China chimed in a few hours ago with supportive comments about the Russia-Arab League agreement.  (Beijing has also gone Russia one better with a six-point plan.)  The Chinese had an envoy in Syria last week talking to both the Assad government and the insurgents in an effort to broker a ceasefire, and they are dispatching diplomats around the region to “explain China’s position” and affirm the need for a political solution.

Meanwhile, Turkey plans to host the second Friends of Syria meeting on 2 April.  (The dilatory schedule mimics the US-EU approach to Libya in 2011.)  Nothing much came out of the first one, and the second meeting is already haunted by the report – denied by Turkish authorities – that Sarkozy had not been invited to it because of the recent French resolution condemning the World War I-era slaughter of Armenians as a genocide.

The lack of momentum for Western-brokered proposals is a serious problem.  While it would be too much to say that the Russia-Arab League agreement has momentum at this point, it would also be too much to say that anything put forward by the West is a credible challenge to it.  The Arab League doesn’t have the unity to deal with Syria by itself, and has been looking for a strong horse to run with.  There is no guarantee at this point that the strong horse will be the US and EU.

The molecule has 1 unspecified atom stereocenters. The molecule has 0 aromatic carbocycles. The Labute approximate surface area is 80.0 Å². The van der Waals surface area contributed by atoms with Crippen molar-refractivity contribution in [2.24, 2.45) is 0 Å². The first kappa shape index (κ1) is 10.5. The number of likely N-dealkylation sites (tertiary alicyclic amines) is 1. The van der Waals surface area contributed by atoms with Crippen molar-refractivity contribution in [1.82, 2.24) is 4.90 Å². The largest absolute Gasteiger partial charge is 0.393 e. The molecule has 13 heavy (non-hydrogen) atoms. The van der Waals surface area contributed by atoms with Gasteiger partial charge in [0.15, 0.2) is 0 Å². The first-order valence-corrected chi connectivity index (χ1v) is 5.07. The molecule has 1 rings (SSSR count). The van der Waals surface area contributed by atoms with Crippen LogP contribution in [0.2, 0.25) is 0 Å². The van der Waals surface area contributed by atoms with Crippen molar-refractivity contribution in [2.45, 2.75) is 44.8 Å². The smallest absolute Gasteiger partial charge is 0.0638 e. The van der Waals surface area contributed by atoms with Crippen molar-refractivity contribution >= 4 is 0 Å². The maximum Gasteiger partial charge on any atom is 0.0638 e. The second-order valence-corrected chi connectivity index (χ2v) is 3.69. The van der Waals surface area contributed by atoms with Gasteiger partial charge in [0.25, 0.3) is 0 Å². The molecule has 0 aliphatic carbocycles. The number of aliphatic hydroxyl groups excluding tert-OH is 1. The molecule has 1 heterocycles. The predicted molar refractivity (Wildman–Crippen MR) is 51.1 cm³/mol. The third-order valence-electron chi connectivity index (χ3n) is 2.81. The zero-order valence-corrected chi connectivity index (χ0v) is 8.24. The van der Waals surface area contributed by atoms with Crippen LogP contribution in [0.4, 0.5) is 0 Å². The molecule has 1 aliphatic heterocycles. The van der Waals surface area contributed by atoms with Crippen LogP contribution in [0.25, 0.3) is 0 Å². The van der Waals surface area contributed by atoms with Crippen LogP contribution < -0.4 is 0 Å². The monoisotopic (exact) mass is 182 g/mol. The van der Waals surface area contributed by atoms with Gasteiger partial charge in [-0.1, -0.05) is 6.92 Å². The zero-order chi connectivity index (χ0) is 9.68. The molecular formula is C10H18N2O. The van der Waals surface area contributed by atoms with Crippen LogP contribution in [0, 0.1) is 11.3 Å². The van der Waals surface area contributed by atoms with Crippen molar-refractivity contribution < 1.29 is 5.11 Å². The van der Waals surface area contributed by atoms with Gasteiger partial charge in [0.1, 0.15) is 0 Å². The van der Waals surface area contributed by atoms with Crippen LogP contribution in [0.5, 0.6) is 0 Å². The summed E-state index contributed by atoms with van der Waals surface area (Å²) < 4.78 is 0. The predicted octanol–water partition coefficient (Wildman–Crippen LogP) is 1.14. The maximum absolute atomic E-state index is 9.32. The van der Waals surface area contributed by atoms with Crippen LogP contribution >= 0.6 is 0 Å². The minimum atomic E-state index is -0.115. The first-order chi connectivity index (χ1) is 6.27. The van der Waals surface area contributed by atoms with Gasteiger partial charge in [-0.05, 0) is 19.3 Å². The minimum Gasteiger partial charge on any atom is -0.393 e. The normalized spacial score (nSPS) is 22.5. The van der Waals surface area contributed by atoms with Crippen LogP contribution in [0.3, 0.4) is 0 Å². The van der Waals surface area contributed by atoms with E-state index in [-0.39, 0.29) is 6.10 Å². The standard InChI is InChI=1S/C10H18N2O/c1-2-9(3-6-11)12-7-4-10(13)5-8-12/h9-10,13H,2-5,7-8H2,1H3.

Turkish press opined this weekend that the reelection of Vladimir Putin would induce a notable warming trend in Russian-Turkish relations.  Putin is a personal friend of President Gul and Prime Minister Erdogan; this prediction is solid, although of course it will not eliminate all of the natural sources of friction between the two nations.  What it may well do, however, is change the dynamic in which Turkey has found it convenient to throw in with the US on the Syria problem.